HealthLawProf Blog

Editor: Katharine Van Tassel
Concordia University School of Law

Friday, October 19, 2012

Tools for Teaching the Fungal Meningitis Outbreak

I’m sure many of us are talking about the contaminated steroid injections which have spread a fungal form of meningitis Exserohilum rostratum across the country.   The CDC, which as is usually the case is doing an excellent job of providing clear and current information,  reports that as of “October 17, 2012, a total of 47 patients have laboratory-confirmed fungal meningitis.”  They offer some reassuring information—that “this form of fungal meningitis is not contagious”  and some scary information—that  there are 257 cases and ten deaths in 15 states and that incubation periods last up to a month.  

The most recent legal news is that the pharmacy was visited
earlier this week
by the FDA’s criminal investigative unit and that the first law suit has already been filed in Minnesota Federal District Court by a woman who received a vaccine from the pharmacy but who does not know yet if she has meningitis.

The incident provides an opportunity to watch these two agencies work quickly with local health departments in reaction to a crisis.  The FDA estimates “that approximately 14,000 patients may have received injections with medication from three implicated lots of methylprednisolone and nearly 97% of these patients have been contacted for further follow-up.”  This is a copy of the letter they have received.

Since I don’t teach Public Health Law until next semester, I’ve used the event as an in-class exercise in Torts.  I showed a brief video clip on the story and asked the students to consider what kinds of information they could collect to prove standard of care should they be hired by either a patient or the pharmacy.  I was very pleased that they developed a list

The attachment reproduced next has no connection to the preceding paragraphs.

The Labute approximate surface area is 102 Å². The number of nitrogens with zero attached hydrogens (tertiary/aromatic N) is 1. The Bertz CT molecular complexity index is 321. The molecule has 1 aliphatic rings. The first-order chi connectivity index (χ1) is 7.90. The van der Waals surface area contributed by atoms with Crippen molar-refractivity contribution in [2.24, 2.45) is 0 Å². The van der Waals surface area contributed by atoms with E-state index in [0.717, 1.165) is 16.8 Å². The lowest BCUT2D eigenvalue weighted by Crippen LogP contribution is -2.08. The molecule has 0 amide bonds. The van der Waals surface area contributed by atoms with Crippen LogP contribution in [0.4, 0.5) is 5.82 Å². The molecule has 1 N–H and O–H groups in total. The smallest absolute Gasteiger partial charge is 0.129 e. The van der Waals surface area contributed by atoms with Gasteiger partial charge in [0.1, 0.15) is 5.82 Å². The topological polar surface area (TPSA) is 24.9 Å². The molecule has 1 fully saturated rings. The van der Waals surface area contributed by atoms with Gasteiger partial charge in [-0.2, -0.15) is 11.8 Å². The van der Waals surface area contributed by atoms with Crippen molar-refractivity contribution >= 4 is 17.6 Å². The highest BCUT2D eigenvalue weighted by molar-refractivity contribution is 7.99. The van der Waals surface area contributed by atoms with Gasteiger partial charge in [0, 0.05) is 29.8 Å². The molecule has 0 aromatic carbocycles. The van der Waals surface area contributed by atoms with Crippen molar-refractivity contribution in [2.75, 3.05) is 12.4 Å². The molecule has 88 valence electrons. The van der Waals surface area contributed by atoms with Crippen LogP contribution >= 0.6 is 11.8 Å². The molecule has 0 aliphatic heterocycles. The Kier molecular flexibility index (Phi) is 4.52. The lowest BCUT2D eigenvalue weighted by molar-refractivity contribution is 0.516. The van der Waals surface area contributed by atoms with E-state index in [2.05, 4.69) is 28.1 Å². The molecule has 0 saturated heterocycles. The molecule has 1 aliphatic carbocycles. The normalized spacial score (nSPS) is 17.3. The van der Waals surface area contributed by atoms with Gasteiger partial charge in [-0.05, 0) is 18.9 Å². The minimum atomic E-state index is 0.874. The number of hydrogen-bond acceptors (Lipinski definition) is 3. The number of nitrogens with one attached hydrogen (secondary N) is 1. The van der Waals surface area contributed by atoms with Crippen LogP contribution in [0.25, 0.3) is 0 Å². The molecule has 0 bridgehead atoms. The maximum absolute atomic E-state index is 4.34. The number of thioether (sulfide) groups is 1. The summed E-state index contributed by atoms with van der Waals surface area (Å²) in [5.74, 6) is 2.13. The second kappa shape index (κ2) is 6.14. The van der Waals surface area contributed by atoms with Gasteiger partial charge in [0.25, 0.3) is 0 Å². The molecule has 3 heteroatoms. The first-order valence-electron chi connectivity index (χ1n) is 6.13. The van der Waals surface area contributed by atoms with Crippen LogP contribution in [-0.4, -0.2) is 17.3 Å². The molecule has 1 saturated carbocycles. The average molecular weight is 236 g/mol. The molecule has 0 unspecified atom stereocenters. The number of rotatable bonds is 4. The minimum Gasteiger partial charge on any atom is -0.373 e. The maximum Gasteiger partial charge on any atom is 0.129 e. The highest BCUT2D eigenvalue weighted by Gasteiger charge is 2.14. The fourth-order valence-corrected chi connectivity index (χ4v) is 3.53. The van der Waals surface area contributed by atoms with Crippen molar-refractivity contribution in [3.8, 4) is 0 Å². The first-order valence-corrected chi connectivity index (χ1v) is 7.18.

that included things like consulting pharmacists who might be expert witnesses as well as researching the existence of laws controlling lab safety.

This story is, of course, a moving target and is likely to serve as a rich source of teaching material as details emerge.  In the larger picture, it should raise awareness about the growing problem of both adulteration and contamination of pharmaceuticals.  The Economist publisheda very interesting piece this week, Bad Medicine, The World’s Drug Supply Is Global. Governments Have Failed To Keep Up, that puts the issue in a global context.  


Starting with the statistic that “In America 80% of drugs’ active ingredients come from abroad (drug imports there more than doubled from 2002 to 2010, accounting for 40% of finished medicine)” it tells a very interesting, if frightening, story of how countries around the world are addressing, and not addressing, the dangers inherent in not just compounding but manufacturing.

Some of the things we teach in Health Law courses are far from our students' experiences, but I found that all my students were not only aware of this story, they were quite familiar with the concept of getting a steroid injection for pain from a sports or other injury.


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